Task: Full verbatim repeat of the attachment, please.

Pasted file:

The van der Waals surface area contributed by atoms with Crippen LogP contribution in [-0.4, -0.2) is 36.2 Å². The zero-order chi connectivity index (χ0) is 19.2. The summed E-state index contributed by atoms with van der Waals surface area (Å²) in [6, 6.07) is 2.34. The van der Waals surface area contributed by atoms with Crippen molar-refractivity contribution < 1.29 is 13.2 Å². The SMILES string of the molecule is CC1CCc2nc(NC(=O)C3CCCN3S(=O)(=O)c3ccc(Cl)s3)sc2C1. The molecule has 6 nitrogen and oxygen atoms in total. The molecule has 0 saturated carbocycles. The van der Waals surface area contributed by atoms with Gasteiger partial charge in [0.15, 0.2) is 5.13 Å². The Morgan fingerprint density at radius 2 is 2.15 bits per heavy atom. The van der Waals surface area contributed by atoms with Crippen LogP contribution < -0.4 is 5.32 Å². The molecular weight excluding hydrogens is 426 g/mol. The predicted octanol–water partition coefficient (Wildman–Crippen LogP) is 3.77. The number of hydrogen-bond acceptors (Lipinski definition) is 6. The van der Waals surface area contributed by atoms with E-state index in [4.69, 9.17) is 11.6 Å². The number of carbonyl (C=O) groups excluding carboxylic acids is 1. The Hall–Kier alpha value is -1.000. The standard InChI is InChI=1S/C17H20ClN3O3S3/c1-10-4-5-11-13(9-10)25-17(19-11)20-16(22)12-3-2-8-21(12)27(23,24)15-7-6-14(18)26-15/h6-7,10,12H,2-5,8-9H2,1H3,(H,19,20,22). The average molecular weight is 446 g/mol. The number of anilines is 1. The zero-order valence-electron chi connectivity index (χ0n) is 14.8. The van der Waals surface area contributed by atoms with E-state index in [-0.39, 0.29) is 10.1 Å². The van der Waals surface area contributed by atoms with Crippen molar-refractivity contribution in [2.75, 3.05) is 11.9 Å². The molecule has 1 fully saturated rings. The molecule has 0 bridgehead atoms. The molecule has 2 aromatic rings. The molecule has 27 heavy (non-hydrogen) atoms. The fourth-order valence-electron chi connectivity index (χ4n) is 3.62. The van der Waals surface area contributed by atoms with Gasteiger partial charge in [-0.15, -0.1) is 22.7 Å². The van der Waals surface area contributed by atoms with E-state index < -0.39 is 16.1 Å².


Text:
The van der Waals surface area contributed by atoms with Crippen LogP contribution in [-0.4, -0.2) is 36.2 Å². The zero-order chi connectivity index (χ0) is 19.2. The summed E-state index contributed by atoms with van der Waals surface area (Å²) in [6, 6.07) is 2.34. The van der Waals surface area contributed by atoms with Crippen molar-refractivity contribution < 1.29 is 13.2 Å². The SMILES string of the molecule is CC1CCc2nc(NC(=O)C3CCCN3S(=O)(=O)c3ccc(Cl)s3)sc2C1. The molecule has 6 nitrogen and oxygen atoms in total. The molecule has 0 saturated carbocycles. The van der Waals surface area contributed by atoms with Gasteiger partial charge in [0.15, 0.2) is 5.13 Å². The Morgan fingerprint density at radius 2 is 2.15 bits per heavy atom. The van der Waals surface area contributed by atoms with Crippen LogP contribution < -0.4 is 5.32 Å². The molecular weight excluding hydrogens is 426 g/mol. The predicted octanol–water partition coefficient (Wildman–Crippen LogP) is 3.77. The number of hydrogen-bond acceptors (Lipinski definition) is 6. The van der Waals surface area contributed by atoms with E-state index in [4.69, 9.17) is 11.6 Å². The number of carbonyl (C=O) groups excluding carboxylic acids is 1. The Hall–Kier alpha value is -1.000. The standard InChI is InChI=1S/C17H20ClN3O3S3/c1-10-4-5-11-13(9-10)25-17(19-11)20-16(22)12-3-2-8-21(12)27(23,24)15-7-6-14(18)26-15/h6-7,10,12H,2-5,8-9H2,1H3,(H,19,20,22). The average molecular weight is 446 g/mol. The number of anilines is 1. The zero-order valence-electron chi connectivity index (χ0n) is 14.8. The van der Waals surface area contributed by atoms with E-state index in [-0.39, 0.29) is 10.1 Å². The van der Waals surface area contributed by atoms with Crippen molar-refractivity contribution in [2.75, 3.05) is 11.9 Å². The molecule has 1 fully saturated rings. The molecule has 0 bridgehead atoms. The molecule has 2 aromatic rings. The molecule has 27 heavy (non-hydrogen) atoms. The fourth-order valence-electron chi connectivity index (χ4n) is 3.62. The van der Waals surface area contributed by atoms with Gasteiger partial charge in [-0.15, -0.1) is 22.7 Å². The van der Waals surface area contributed by atoms with E-state index < -0.39 is 16.1 Å².